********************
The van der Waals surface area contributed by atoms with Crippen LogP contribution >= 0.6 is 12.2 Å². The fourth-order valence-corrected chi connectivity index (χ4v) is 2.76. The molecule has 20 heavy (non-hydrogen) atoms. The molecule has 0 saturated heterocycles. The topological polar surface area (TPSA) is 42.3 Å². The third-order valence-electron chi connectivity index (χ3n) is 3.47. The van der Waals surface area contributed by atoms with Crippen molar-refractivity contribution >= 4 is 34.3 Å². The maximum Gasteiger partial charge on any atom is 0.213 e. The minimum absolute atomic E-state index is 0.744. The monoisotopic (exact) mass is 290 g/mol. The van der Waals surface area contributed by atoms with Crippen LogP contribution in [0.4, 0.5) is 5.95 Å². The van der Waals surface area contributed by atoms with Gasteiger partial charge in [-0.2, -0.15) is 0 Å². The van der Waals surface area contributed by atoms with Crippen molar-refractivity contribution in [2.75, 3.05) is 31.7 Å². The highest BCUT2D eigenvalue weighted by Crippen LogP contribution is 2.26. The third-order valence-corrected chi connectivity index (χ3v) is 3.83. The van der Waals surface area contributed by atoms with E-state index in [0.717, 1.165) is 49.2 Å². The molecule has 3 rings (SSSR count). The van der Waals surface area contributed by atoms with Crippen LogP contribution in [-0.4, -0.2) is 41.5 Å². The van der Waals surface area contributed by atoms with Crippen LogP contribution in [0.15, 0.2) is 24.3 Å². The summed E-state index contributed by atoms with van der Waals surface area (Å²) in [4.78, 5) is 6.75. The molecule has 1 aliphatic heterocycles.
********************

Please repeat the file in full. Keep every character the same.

The van der Waals surface area contributed by atoms with Crippen LogP contribution >= 0.6 is 12.2 Å². The fourth-order valence-corrected chi connectivity index (χ4v) is 2.76. The molecule has 20 heavy (non-hydrogen) atoms. The molecule has 0 saturated heterocycles. The topological polar surface area (TPSA) is 42.3 Å². The third-order valence-electron chi connectivity index (χ3n) is 3.47. The van der Waals surface area contributed by atoms with Crippen molar-refractivity contribution >= 4 is 34.3 Å². The maximum Gasteiger partial charge on any atom is 0.213 e. The minimum absolute atomic E-state index is 0.744. The monoisotopic (exact) mass is 290 g/mol. The van der Waals surface area contributed by atoms with Crippen LogP contribution in [0.4, 0.5) is 5.95 Å². The van der Waals surface area contributed by atoms with Gasteiger partial charge in [-0.2, -0.15) is 0 Å². The van der Waals surface area contributed by atoms with Crippen molar-refractivity contribution in [2.75, 3.05) is 31.7 Å². The highest BCUT2D eigenvalue weighted by Crippen LogP contribution is 2.26. The third-order valence-corrected chi connectivity index (χ3v) is 3.83. The van der Waals surface area contributed by atoms with E-state index in [0.717, 1.165) is 49.2 Å². The molecule has 3 rings (SSSR count). The van der Waals surface area contributed by atoms with Crippen LogP contribution in [-0.4, -0.2) is 41.5 Å². The van der Waals surface area contributed by atoms with Crippen LogP contribution in [0.15, 0.2) is 24.3 Å². The summed E-state index contributed by atoms with van der Waals surface area (Å²) in [4.78, 5) is 6.75. The molecule has 1 aliphatic heterocycles.